By the end of June, the number of student naval aviators to miss their planned end of training and transition to the next squadron will reach 75, the head of Naval Air Systems Command said Tuesday.
Addressing a panel of the Senate Armed Services Committee, Vice Adm. Paul Grosklags said flights on the T-45 Goshawk trainer remain at a standstill, with students delayed in their transition to the fleet at the rate of 25 per month.
Meanwhile, he said, the nebulous problem that caused the Navy to temporarily ground its entire T-45 fleet in the spring continues to puzzle investigators.
"We are not doing well on the diagnosis," Grosklags told Sen. Roger Wicker, chairman of the Senate Armed Services subcommittee on seapower.
As Fox News first reported in April, the Navy implemented an operational pause for its T-45s after 100 instructor pilots refused to fly, citing concerns about the safety of the aircraft after a spike in hypoxia-like cockpit incidents for the aircraft. Ultimately, the Navy would launch a 30-day review of both the T-45 and the F/A-18 Hornet, another platform for which "physiological episodes," as the service calls them, have been reported.
While the service announced in late April that flight operations for the T-45 had resumed with a 5,000-foot altitude limit and a requirement that pilots pull no more than 2 Gs, Grosklags said that, to date, only currency flights for trainers had taken place. Actual training, he testified, remains at a standstill.
"It would be far easier if we could find out what the root cause was, and then go after fixing that root cause," Grosklags said. "To date, we have been unable to find any smoking guns."
He described Navy efforts to address the problem as running on two parallel paths. One effort has involved taking several of the affected aircraft from Naval Air Training Command and bringing them to Naval Air Station Patuxent River, Maryland, where engineers have torn them apart looking for problems with the breathing apparatus. Technicians have inspected every component in the "gas path" of the aircraft, looking for toxins or contaminants, but without success, he said.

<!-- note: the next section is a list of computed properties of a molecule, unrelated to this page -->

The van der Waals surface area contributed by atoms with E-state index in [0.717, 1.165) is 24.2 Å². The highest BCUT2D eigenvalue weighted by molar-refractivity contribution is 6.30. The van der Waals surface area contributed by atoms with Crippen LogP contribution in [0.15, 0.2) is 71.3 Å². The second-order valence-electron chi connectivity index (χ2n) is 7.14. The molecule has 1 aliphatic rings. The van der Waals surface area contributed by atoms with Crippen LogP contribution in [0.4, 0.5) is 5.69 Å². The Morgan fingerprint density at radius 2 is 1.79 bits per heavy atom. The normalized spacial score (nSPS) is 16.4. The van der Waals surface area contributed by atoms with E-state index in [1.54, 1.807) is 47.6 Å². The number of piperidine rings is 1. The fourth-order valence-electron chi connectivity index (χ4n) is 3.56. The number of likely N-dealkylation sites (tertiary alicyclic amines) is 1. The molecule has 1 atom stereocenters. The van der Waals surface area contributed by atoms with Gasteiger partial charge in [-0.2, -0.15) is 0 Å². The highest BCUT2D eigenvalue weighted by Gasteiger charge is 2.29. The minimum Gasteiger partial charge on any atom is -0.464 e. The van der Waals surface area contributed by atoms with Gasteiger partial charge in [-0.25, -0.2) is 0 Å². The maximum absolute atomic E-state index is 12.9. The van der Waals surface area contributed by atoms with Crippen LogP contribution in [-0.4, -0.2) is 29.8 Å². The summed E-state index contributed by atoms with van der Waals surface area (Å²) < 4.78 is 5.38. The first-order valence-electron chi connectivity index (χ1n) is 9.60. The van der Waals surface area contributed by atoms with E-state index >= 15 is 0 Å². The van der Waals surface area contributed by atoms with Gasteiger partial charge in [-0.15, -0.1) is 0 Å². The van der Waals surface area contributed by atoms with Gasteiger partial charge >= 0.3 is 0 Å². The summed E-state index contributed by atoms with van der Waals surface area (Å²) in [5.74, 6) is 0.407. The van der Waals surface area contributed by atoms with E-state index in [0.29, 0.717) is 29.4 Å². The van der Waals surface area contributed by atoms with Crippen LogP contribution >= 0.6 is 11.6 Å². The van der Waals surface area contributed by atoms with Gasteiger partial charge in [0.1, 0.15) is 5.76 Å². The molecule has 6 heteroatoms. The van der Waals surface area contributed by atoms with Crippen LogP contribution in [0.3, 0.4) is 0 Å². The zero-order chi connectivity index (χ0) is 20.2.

"We've subjected each of those individual components to extremes of testing, extremes of environmental conditions, in excess of what we would ever expect to see in the aircraft," Grosklags said. "And we still have not been able to find what we would consider proximate cause of contamination or something being released into the gas path."
Simultaneously, the Navy has zeroed in on "10 to 12" different protective or prophylactic measures for T-45 aircrew that would allow pilots and trainees to identify a potential episode before it becomes a crisis in mid-air. It's this effort that will likely enable student pilots to return to the air, which is expected to happen in a matter of weeks, he said.
"Once ... we've got those individual items all in place for every single aircraft and aircrew down at [Naval Air Training Command, that is the point at which we will consider [resuming training]," Grosklags said.
If the effort is delayed, it could begin to affect air operations in the fleet. Lt. Gen. Jon Davis, deputy commandant of aviation for the Marine Corps, said Tuesday that if T-45 training does not start up again by September, it will cause operational problems for the service's aviation enterprise.